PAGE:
Most employers are well aware that they are responsible for the completion of Forms I-9 for their own employees. What companies should also consider is that U.S. Immigration and CustomsContinue Reading I-9 Compliance Redefined: Avoiding Pitfalls Involving Vendors and Contractors
On June 9, 2021, USCIS issued three new Policy Alerts in the USCIS Policy Manual. These updates support Executive Order (EO) 14012, “Restoring Faith in Our Legal Immigration Systems…
Continue Reading USCIS Updates Policies to Improve Immigration Services
DHS has extended its I-9 flexibility provisions repeatedly since March 2020, and recently extended them once again until August 31, 2021. However, employers should start planning now for how they…
Continue Reading Preparing for the End of the Form I-9 Flexibility Provisions and the Return of Compliance Enforcement
Immigration and Customs Enforcement (ICE) has many roles. One includes working with universities and other educational institutions to ensure compliance with Department of Homeland Security (DHS) Regulations and Policies. The…
Continue Reading ICE Oversight of US Universities, Educational Institutions and Vocational Programs through the SEVP
With the spread of the Coronavirus Disease 2019 (COVID-19) in the U.S., employers have had to face unprecedented issues impacting continued business operations. As time passes, some employers in those…
Continue Reading COVID-19 Immigration Considerations for Employers
In March 2020, the Department of Homeland Security (DHS) issued revised guidance on I-9 compliance in light of employer office closures around the country due to COVID-19. After extending this…
Continue Reading DHS Extends Guidance Relaxing Form I-9 Requirements until July 19
U.S. Immigration and Customs Enforcement (“ICE”) announced a three-prong approach to ensuring U.S. employers are hiring legally authorized workers. ICE’s strategy focuses on:
- Compliance, through increased I-9 inspections, civil fines and referrals for debarment from immigration benefit programs like Labor Condition Applications and PERM Labor Certifications;
- Enforcement, through arrests of not only of workers employed without proper authorization but also of the employers who hire them; and
- Outreach, through the Ice Mutual Agreement between Government and Employers (IMAGE) program.
USCIS has begun issuing I-797A, Notice of Action Approval Notices containing inconsistent validity periods on the face of the document. Specifically, the top portion of the I-797A approval notices lists the approved visa classification (e.g., H-1B) and the authorized validity period of that visa classification (e.g., from Oct. 1, 2017, to Sept. 11, 2020). The bottom portion of the approval notice, containing Form I-94, Arrival-Departure Records, now lists different validity periods – generally an additional 10 days of validity in comparison to the validity dates listed on the top of the approval notice (e.g., from Oct. 1, 2017, to Sept. 21, 2020). This change in the approval notices is causing confusion for both employers and employees.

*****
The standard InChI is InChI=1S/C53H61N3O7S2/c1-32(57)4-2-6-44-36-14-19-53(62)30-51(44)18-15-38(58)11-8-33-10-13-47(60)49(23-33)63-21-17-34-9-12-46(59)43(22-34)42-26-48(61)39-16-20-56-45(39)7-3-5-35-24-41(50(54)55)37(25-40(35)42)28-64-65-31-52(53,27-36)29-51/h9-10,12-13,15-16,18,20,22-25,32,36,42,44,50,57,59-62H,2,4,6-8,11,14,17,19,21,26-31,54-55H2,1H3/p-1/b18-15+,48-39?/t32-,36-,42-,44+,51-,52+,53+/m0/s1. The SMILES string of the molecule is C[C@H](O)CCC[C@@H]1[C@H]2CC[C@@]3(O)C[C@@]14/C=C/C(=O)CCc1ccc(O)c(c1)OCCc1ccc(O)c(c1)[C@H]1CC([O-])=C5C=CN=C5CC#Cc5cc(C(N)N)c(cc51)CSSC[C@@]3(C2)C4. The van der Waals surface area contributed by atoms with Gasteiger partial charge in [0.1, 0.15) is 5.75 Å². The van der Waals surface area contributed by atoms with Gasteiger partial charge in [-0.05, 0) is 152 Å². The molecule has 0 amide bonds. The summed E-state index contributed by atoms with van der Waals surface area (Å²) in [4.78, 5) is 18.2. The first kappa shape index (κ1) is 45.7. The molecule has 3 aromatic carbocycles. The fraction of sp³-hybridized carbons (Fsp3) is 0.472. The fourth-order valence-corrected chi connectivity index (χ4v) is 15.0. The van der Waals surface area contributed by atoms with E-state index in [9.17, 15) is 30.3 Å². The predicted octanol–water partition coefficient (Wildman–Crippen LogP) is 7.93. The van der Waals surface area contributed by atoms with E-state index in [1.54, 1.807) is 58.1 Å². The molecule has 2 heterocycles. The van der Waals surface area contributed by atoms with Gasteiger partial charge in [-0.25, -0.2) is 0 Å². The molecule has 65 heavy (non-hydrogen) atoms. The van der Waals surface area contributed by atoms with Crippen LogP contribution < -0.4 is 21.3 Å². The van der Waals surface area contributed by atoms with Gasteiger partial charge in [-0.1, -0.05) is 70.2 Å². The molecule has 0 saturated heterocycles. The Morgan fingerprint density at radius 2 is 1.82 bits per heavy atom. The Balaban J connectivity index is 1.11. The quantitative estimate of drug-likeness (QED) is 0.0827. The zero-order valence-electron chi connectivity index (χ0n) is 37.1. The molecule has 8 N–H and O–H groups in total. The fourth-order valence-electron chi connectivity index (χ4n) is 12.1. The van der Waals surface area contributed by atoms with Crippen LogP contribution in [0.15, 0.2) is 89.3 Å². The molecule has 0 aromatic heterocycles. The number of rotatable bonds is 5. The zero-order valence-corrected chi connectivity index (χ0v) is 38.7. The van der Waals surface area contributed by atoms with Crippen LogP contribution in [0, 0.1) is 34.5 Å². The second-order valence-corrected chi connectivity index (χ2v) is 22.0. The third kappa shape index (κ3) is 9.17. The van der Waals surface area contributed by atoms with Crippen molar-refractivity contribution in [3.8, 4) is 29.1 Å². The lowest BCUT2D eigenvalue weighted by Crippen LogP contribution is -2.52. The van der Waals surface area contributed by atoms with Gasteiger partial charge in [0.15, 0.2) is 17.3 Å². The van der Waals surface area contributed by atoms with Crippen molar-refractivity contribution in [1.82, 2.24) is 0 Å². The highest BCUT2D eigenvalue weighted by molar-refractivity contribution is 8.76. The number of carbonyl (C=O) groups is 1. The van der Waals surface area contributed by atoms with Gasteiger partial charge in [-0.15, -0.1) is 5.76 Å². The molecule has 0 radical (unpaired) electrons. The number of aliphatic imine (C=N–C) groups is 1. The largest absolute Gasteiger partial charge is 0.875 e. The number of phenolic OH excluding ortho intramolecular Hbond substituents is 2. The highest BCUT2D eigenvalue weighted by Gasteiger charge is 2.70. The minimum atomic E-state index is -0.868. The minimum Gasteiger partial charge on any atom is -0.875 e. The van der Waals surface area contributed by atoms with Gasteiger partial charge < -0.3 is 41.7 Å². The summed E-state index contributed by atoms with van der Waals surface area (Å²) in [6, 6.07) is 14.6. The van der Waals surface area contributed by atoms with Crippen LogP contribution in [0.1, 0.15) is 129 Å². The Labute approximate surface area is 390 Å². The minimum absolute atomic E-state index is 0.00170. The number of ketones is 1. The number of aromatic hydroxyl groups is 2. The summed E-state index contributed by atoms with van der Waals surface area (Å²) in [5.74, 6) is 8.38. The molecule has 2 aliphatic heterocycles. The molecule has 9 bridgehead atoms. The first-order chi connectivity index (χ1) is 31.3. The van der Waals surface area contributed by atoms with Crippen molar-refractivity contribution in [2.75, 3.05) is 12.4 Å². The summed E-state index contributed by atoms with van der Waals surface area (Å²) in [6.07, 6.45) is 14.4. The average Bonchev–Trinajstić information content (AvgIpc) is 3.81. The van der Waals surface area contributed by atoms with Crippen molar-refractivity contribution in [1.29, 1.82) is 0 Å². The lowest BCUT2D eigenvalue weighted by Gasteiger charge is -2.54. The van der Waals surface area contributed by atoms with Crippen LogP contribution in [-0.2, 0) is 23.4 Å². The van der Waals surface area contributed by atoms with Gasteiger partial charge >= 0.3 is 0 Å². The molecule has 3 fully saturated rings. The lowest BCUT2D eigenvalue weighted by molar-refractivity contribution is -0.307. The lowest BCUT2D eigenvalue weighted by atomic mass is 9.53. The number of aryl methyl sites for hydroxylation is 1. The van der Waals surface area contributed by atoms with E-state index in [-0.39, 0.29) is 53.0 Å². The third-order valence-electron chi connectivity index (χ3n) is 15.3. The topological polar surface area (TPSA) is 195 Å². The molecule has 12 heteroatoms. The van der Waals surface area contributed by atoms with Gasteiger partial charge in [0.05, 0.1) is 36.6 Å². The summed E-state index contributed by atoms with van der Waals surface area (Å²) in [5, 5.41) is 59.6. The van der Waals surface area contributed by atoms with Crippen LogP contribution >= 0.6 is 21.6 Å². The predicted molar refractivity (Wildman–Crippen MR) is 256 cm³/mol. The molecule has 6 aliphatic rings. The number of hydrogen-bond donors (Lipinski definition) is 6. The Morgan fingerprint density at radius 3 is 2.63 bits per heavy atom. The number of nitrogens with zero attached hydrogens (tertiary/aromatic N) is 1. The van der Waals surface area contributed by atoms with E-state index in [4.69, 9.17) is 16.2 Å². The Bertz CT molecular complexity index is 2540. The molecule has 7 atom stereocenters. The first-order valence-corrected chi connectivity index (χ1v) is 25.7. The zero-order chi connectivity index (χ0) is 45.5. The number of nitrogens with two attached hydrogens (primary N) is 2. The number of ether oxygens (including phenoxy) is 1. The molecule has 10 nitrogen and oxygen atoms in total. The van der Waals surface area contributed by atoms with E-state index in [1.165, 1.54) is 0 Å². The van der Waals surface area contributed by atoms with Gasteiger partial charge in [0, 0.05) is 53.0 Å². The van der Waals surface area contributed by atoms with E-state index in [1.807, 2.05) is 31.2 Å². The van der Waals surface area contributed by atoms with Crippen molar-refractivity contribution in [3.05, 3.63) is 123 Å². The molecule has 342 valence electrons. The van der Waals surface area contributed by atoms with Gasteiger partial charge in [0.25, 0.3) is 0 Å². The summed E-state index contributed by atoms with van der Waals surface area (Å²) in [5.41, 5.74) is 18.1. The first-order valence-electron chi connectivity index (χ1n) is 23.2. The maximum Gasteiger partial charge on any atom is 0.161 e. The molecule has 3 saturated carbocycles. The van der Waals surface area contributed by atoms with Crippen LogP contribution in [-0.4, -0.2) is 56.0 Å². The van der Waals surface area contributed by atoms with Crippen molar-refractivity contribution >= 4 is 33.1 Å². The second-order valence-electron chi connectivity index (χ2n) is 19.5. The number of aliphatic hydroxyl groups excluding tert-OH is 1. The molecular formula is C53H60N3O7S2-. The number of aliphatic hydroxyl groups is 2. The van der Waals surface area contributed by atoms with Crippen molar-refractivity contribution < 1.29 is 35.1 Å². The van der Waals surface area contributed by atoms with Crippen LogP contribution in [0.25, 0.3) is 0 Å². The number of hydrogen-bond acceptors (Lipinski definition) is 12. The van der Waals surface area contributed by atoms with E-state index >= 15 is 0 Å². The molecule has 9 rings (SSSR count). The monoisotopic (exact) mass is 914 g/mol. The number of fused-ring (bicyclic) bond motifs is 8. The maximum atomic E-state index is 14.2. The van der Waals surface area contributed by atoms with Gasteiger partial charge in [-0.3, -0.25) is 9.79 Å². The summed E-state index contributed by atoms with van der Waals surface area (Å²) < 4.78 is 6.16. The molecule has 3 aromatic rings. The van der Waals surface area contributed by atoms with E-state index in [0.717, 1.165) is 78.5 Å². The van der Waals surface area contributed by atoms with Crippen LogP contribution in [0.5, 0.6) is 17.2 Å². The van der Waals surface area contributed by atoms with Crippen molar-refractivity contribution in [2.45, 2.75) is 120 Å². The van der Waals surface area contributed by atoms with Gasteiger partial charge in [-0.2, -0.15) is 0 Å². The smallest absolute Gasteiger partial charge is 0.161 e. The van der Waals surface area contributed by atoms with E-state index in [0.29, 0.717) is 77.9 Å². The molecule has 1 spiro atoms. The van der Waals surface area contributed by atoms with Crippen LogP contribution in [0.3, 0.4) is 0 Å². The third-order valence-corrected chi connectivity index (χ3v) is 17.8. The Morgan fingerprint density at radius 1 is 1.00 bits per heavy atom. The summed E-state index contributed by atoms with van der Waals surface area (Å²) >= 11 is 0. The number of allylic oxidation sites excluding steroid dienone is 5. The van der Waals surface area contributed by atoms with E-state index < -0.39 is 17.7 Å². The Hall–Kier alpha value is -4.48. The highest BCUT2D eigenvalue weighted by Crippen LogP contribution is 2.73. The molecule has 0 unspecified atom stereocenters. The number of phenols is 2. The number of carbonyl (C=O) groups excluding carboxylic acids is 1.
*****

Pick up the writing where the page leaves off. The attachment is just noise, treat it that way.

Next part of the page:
Continue Reading USCIS Approval Notices Cause Confusion due to Inconsistent Validity Periods
U.S. Immigration and Customs Enforcement (ICE) levied a historic $95 million settlement against a national tree company in connection with a six year investigation by ICE into the company’s hiring of undocumented workers and other immigration violations. This settlement represents the largest payment ever received in an immigration case. Moreover, it demonstrates ICE’s commitment to immigration enforcement and deterring U.S. employers from knowingly hiring undocumented workers.
Continue Reading U.S. Immigration and Customs Enforcement Levies Record $95 Million Civil Settlement for Immigration Violations
On Sept. 5, 2017, Attorney General (AG) Jeff Sessions announced that the Trump Administration will end the Deferred Action for Childhood Arrivals (DACA). DACA is a mode of temporary relief given to children (now college-aged or older) who entered the United States without inspection with their parents and allowed them to apply for temporary work authorization if they met certain criteria. This policy was established through an Executive Order issued June 2012 by the Obama Administration. Since then, DACA has undergone scrutiny and much debate, and with the change of administrations, it has been clear that this policy would change, if not end.
AG Jeff Sessions announced that DACA will end, with a wind-down process overseen by the Department of Homeland Security (DHS). Effective immediately, the following will happen as per the recently released DHS memo:
- DHS will adjudicate, on a case by case basis, initial requests that have been accepted as of today (Sept. 5).
- After today (Sept. 5), DHS will reject all DACA first-time applications.
- DHS will adjudicate all properly-filed renewal applications as of today, and will continue to adjudicate applications for those whose benefits will expire by March 5, 2018. Those applications will only be accepted until Oct. 5, 2017. All other renewal requests will be rejected.
- Current approvals and valid employment authorization document (EAD) cards will not be revoked and will remain valid until the expiration dates.
- No new advance parole (AP) applications (an AP is permission to travel) will be accepted or approved and current/pending AP applications will be closed (fees refunded). Currently, valid Advance Parole will still be valid and U.S. Customs and Border Protection (CBP) will retain the discretion to admit a person based on the AP.
- Discretion will be retained by DHS to terminate or deny deferred action at any time deemed appropriate.
- U.S. Citizenship and Immigration Services (USCIS) will not provide this information proactively to Immigration and Customs Enforcement (ICE) and CBP for enforcement proceedings, but this policy may be modified.